PDE5 Inhibition: New Drug for Raynaud Disease?
Abstract & Commentary
By Allan J. Wilke, MD, Residency Program Director, Associate Professor of Family Medicine, University of Alabama at Birmingham School of Medicine—Huntsville Regional Medical Campus. Dr. Wilke reports no financial relationship to this field of study.
Synopsis: Add vardenafil to the list of phosphodiesterase type 5 inhibitors with promise in the treatment of Raynaud disease.
Source: Caglayan E, et al. Phosphodiesterase type 5 inhibition is a novel therapeutic option in Raynaud disease. Arch Intern Med. 2006;166:231-233.
In an open-label pilot study, 40 patients (37 women) with Raynaud disease (RD) took vardenafil (Levitra®) 10 mg twice daily for 2 weeks. Their average age was 49 years. Twelve of them smoked cigarettes, but all abstained from smoking for at least 12 hours before testing. Seven had primary RD (no history or signs of a connective tissue disease, normal nail fold capillaries, and no autoantibodies). All calcium channel blockers, nitrates, and any other vasodilators were discontinued for at least one week before inclusion into the study. Primary outcomes were: blood flow in the index finger at 24°C and at 4°C ("cold exposure test" [CET]) one hour after taking the first dose and repeated after 2 weeks of treatment; nail fold capillary microscopy; the Raynaud condition score (RCS) that measures frequency, total daily duration, and severity of RD attacks; and the patient's daily impression of difficulty with RD on a 0 (no difficulty) to 10 (very severe) scale.
Statistically significant blood flow improvement was demonstrated at 1 hour and at 2 weeks at both temperatures. The most dramatic improvement was noted during the CET. There was no change in capillary microscopy, as expected. At baseline the average RCS was 5.05; at 2 weeks it had dropped to 3.54, which was also statistically significant. Patients experienced a modest reduction in blood pressure, but no serious adverse events were noted. Side effects commonly associated with phosphodiesterase type 5 (DPE5) inhibitors (headache, flushing, dyspepsia, rhinorrhea, and visual abnormalities) occurred in a minority of patients.
Raynaud disease (also termed Raynaud's phenomenon) has a prevalence of 3 to 5% (up to 30% in young women). It is primary when there are no signs or symptoms of a systemic connective tissue disease, such as scleroderma or lupus erythematosus. Classically, it appears as discoloration of the fingers or toes in the white, then blue, then red pattern over time, accompanied by pain or numbness. One patient in eight with primary RD will eventually develop an inflammatory rheumatic disease.1 Women are 3 to 5 times more frequently affected than men. Management involves avoidance of cold temperatures, tobacco smoke, and vasoconstrictors, and use of calcium channel blockers (eg, nifedipine) and sympathetic nervous system inhibitors (eg, prazosin). Angiotensin II, serotonin, and thromboxane A2 have been implicated in some cases of RD, and losarten,2 fluoxetine,3 and low-dose aspirin have also been studied and prescribed. Cyclic intravenous iloprost (another vasodilator) was efficacious in the treatment of Raynaud's phenomenon in patients with systemic sclerosis and led to a marked improvement in the quality of life.4
We've all seen the movie where the classically trained pianist journeys to the big city to seek fame and fortune, only to be disappointed and ending up playing honky tonks. Then, one night, the impresario wanders in, listens as the pianist plays Chopin's Polonaise in A-flat Major, Op. 53, and exclaims, "Hey, this kid's got talent!" He plays Carnegie Hall and the rest is history. This is the storyline of the phosphodiesterase type 5 inhibitors. Originally developed as a treatment for hypertension and angina, sildenafil (Viagra®) was marketed as a treatment for erectile dysfunction. Subsequently, it has been shown to be useful in the treatment of pulmonary hypertension5 and is marketed for same under the trade name Revatio®. Now is appears that we can add RD to list of diseases that respond to DPE5 inhibitors. Sildenafil was shown to be effective and well-tolerated in a small double-blinded, placebo-controlled study of patients with Raynaud's phenomenon.6 A patient who had RD and had failed sildenafil did respond to tadalafil (Cialis®).7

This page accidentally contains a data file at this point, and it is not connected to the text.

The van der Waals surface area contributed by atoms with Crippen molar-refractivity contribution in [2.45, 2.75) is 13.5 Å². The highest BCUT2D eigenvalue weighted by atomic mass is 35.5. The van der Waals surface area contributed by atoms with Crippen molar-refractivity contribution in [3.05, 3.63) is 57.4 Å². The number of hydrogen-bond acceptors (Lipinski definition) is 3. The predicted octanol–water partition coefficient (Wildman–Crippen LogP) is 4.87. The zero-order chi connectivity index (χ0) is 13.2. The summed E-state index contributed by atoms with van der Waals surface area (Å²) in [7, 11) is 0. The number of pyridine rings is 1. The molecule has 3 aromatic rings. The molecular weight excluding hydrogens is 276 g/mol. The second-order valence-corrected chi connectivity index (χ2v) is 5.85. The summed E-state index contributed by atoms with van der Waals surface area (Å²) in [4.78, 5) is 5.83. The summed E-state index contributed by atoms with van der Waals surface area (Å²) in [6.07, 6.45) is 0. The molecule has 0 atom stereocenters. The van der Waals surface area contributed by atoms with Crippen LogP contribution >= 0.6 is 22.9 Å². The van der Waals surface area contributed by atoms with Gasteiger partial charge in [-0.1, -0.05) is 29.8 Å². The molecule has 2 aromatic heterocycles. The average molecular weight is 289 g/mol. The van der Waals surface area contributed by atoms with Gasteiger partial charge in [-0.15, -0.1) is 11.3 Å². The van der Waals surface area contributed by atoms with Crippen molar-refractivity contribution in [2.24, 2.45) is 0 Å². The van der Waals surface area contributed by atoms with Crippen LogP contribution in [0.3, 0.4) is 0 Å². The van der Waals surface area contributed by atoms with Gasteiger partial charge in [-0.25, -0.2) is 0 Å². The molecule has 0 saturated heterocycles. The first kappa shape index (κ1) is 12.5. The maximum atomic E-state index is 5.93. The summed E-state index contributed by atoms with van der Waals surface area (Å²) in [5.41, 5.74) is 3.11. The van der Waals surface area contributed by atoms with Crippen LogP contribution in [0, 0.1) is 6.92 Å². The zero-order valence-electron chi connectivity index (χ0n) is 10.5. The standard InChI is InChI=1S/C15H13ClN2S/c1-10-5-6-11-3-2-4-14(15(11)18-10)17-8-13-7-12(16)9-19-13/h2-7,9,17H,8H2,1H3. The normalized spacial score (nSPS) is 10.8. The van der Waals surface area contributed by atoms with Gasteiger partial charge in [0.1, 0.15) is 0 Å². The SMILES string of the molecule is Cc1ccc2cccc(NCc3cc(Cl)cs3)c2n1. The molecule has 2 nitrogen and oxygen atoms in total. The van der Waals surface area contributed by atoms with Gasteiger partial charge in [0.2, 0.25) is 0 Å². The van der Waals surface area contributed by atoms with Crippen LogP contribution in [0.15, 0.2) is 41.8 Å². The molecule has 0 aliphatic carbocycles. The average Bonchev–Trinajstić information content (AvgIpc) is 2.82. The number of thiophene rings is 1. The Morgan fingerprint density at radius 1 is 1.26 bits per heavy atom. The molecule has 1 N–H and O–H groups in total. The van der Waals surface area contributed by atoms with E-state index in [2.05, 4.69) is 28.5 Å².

Am I ready to begin using vardenafil in the treatment of RD? Not based on this study. Because of its design (open-labeled, not randomized, not placebo-controlled, only 2 weeks long, undefined patient selection, inclusion, and exclusion criteria), the best that can be said, and echoed by its authors, is that the results are intriguing and a proper study is warranted.
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2. Dziadzio M, et al. Losartan therapy for Raynaud's phenomenon and scleroderma: clinical and biochemical findings in a fifteen-week, randomized, parallel-group, controlled trial. Arthritis Rheum. 1999;42: 2646-2655.
3. Coleiro B, et al. Treatment of Raynaud's phenomenon with the selective serotonin reuptake inhibitor fluoxetine. Rheumatology (Oxford). 2001;40:1038-1043.
4. Milio G, et al. Iloprost treatment in patients with Raynaud's phenomenon secondary to systemic sclerosis and the quality of life: a new therapeutic protocol. Rheumatology (Oxford). 2006 Feb 16; [Epub ahead of print]
5. Runo JR, Loyd JE. Primary pulmonary hypertension. Lancet. 2003;361:1533-1544.
6. Fries R, et al. Sildenafil in the treatment of Raynaud's phenomenon resistant to vasodilatory therapy. Circulation. 2005;112:2980-2985.
7. Baumhaekel M, et al. Use of tadalafil in a patient with a secondary Raynaud's phenomenon not responding to sildenafil. Microvasc Res. 2005;69:178-179.